Congratulations to Laura Cabral

The lab would like to congratulate Laura Cabral, who won a CIHR Canada Graduate Scholarship to support her Masters degree. This is one of just 15 awarded by the Canadian Institute of Health Research at Western, and an excellent achievement in a rigorous competition. Laura will  study the development of the visual system during the first year of postnatal life. She will initially study typically developing infants, and later infants with perinatal brain injury, with the goal of detecting visual impairments earlier, so that timely interventions can be made.

We’d also like to thank CIHR for this award.

Vacancy: Research Nurse – Paediatric, Neonatal/Perinatal

We seek a Research Nurse to attend MRI scanning sessions of infants under one year old. Your main roles will be: assisting with the care of the infant during the scan; communicating with parents regarding the scanning process; and answering/referring questions parents may have.

The scanning sessions will support a project to develop assessments of the brain using neuroimaging. At present, it is difficult to predict what the consequences of early brain abnormalities will be, and many infants with brain injury develop without any symptoms, while others have cognitive or behavioural challenges later in life. Our project aims to develop new assessments of brain functioning and development using neuroimaging with fMRI.

Some infants will be NICU graduates with a history of brain injury, and others will be matched controls recruited from the maternity ward. During the scanning sessions you will assist in identifying situations where the infant needs attention, and in the event of an unexpected emergency, when medical assistance should be called.

It is our goal to have approximately two three hour slots per week at a regular time, with some or all in the evening or at the weekend. However, some flexibility (to allow for MRI scanner and patient availability) would be helpful, and this schedule may need to be adjusted depending on recruitment success.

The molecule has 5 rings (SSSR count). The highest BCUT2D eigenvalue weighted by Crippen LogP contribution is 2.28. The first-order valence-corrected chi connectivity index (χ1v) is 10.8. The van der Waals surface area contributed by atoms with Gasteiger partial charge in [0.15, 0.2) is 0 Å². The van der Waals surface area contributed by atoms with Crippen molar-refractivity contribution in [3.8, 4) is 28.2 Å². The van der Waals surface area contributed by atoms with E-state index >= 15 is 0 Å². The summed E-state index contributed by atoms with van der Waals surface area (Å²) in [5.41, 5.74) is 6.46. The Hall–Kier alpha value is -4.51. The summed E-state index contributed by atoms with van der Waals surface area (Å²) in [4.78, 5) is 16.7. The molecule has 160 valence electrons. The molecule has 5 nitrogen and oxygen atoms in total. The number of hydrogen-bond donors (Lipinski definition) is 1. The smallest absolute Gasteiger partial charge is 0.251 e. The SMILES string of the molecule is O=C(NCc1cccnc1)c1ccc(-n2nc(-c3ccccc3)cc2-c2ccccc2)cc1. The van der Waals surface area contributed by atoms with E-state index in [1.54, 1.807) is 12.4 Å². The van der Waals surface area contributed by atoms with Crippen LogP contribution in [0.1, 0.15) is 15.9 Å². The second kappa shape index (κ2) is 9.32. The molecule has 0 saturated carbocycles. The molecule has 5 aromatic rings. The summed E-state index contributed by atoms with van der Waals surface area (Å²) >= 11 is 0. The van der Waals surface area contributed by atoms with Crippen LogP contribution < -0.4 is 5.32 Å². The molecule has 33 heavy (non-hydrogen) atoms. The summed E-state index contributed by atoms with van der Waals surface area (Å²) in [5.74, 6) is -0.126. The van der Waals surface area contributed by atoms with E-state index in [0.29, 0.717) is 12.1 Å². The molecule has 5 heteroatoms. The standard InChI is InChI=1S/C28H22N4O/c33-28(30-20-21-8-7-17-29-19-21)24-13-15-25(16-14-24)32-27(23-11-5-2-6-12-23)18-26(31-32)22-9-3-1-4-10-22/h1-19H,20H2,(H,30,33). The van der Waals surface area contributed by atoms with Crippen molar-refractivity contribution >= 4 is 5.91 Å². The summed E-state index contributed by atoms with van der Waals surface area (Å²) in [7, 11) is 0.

The postholder will join a multidisciplinary team of scientists at Western’s Brain and Mind Institute, and physicians and staff at London Health Sciences Centre. Scanning will take place at the state-of-the-art facilities at the Centre for Functional and Metabolic Mapping at the Robarts Research Institute.

Rate of Pay: $40/hour

Hours of Work: Estimated at 6 hours/week

Start date: Jan 2014

QUALIFICATIONS:

  • Current Certificate of Registration with the College of Nurses of Ontario
  • Current Basic Life Support for Healthcare Providers course: BLS-HCP(C)
  • ENC (C), ACLS, TNCC, and PALS certification preferred
  • Monitoring experience (i.e. saturation, ECG)
  • Well-developed patient assessment, planning, intervention and evaluation skills
  • Thorough understanding and commitment to Patient and Family Centred Care principles and ability to use in practice
  • Ability to understand the feelings, concerns and needs of other people, demonstrate care and interest towards them and establish and maintain productive relationships
  • Ability to demonstrate an optimistic disposition toward new experiences and change in general
  • Demonstrated knowledge of and commitment to patient and staff safety
  • Demonstrated ability to attend work on a regular basis
  • Basic understanding of MRI safety
  • Research experience preferred

To apply, please send a cover letter and CV to Rhodri Cusack at vacancies@cusacklab.org
We will begin considering applications on Dec 3.

6 Months of Baby Science!

It has been a busy 6 months for the Cusack Lab, and we are making fantastic progress on our neonatal neuroscience projects.  So far, we have recruited and recorded from 142 infants under one year of age.  Here’s a breakdown of the numbers:

EEG MRI Ultrasound Behavioural
Ethics Approval Apr 2013 Apr 2013 Apr 2013 Nov 2012
Patients / Controls Pat Con Pat Con Pat Con Con
N = 17 18 12 2 24 14 55

Working with such young infants is quite a challenge (they’re not always the most cooperative subjects!), but we have come up with some strategies to make sure our participants are comfortable and happy.  It appears that most babies are quite content to sleep throughout the MRI scans once they are bundled up.

Happy and/or sleeping babies don’t move so much during MR scanning — which really improves the data quality. The functional MRI data look promising so far, and preliminary analyses (using AA and GroupICA) have identified some resting-state networks from these first few data sets (N=12). For example:

Testing continues, and we will have more to share as the data rolls in, and we move towards our goal of improving clinical assessments of brain function in newborns. Thank you to all the families who have participated in our research, and to our clinical collaborators (particularly Dr David Lee and Richa Mehta) for making this happen.

 

Lab in the news

In the last few months, the lab has been involved in a number of projects that have been reported in the media. We’d like to thank our collaborators Lorina Naci, Mark Daley and Adrian Owen for their contributions. A summary is below, or check out our “Lab in the news” page under Media.